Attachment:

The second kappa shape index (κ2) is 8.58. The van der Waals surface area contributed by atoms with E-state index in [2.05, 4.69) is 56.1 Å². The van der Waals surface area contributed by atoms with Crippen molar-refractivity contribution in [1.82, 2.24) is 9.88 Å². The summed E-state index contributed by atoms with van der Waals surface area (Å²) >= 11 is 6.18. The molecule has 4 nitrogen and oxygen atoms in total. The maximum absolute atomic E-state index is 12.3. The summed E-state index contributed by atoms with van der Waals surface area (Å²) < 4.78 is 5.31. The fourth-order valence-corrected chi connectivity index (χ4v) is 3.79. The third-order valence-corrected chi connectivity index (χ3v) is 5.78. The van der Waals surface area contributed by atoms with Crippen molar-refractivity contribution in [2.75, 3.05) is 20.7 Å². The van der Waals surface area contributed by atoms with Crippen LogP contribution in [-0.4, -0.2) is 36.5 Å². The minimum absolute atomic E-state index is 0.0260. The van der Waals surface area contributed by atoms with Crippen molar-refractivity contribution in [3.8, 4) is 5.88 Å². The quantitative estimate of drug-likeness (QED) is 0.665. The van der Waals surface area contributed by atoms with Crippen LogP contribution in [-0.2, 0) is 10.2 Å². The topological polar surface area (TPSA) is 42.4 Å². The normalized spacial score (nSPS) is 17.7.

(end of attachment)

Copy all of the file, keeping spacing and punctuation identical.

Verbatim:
The second kappa shape index (κ2) is 8.58. The van der Waals surface area contributed by atoms with E-state index in [2.05, 4.69) is 56.1 Å². The van der Waals surface area contributed by atoms with Crippen molar-refractivity contribution in [1.82, 2.24) is 9.88 Å². The summed E-state index contributed by atoms with van der Waals surface area (Å²) >= 11 is 6.18. The molecule has 4 nitrogen and oxygen atoms in total. The maximum absolute atomic E-state index is 12.3. The summed E-state index contributed by atoms with van der Waals surface area (Å²) < 4.78 is 5.31. The fourth-order valence-corrected chi connectivity index (χ4v) is 3.79. The third-order valence-corrected chi connectivity index (χ3v) is 5.78. The van der Waals surface area contributed by atoms with Crippen molar-refractivity contribution in [2.75, 3.05) is 20.7 Å². The van der Waals surface area contributed by atoms with Crippen LogP contribution in [-0.4, -0.2) is 36.5 Å². The minimum absolute atomic E-state index is 0.0260. The van der Waals surface area contributed by atoms with Crippen molar-refractivity contribution in [3.8, 4) is 5.88 Å². The quantitative estimate of drug-likeness (QED) is 0.665. The van der Waals surface area contributed by atoms with Crippen LogP contribution in [-0.2, 0) is 10.2 Å². The topological polar surface area (TPSA) is 42.4 Å². The normalized spacial score (nSPS) is 17.7.